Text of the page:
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Eastern Steller sea lions removed from endangered species list

The population of eastern Steller sea lions (Eumetopias jubatus) has grown so much - from 18,000 in the 1970s to more than 70,000 in 2010 - that the National Oceanic and Atmospheric Administration (NOAA) Fisheries Service recently removed them from the U.S. Endangered Species List.

"We're delighted to see the recovery of the eastern population of Steller sea lions," Jim Balsiger, administrator of NOAA Fisheries' Alaska region, said in a statement. "We'll be working with the states and other partners to monitor this population to ensure its continued health."

The species, the largest type of eared seal, was first added to the list in 1990, after decades of being hunted for meat and hide left the population decimated.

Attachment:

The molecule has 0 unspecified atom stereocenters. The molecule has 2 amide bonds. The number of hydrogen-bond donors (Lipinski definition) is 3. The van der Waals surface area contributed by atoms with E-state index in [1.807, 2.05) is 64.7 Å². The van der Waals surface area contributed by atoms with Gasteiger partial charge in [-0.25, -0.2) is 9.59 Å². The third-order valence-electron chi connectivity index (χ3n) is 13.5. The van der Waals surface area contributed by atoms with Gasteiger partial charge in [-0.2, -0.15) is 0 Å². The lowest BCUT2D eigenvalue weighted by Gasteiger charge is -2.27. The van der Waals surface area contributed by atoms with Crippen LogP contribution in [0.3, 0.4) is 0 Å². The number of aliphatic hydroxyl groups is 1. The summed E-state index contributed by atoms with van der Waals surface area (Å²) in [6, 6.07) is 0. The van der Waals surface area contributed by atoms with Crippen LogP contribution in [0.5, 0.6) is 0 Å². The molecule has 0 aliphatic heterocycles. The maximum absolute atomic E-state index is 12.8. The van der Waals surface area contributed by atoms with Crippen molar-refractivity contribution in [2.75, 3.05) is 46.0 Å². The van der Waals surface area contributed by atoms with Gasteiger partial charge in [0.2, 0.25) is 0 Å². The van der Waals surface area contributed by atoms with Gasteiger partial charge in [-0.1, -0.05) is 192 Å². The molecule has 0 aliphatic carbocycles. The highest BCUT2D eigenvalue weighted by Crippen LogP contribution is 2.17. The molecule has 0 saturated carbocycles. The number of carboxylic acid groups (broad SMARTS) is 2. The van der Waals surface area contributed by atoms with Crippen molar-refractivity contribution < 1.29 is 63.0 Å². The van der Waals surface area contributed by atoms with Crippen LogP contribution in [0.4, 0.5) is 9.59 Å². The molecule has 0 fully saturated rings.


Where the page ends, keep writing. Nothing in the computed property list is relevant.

When the eastern Steller sea lion was first added to the endangered list, conservationists set a goal of 3 percent annual population growth. Over the past two decades, the rate has exceeding that goal, with an average 4.18 percent rate. Once the goal is exceeded, species are taken off the list.

Even still, state marine wildlife managers in Alaska, California, Oregon and Washington will continue to closely monitor the population to protect against common threats related to boating and energy exploration.

The western group of the species, which carries the same name but is genetically distinct, remains on the endangered species list.

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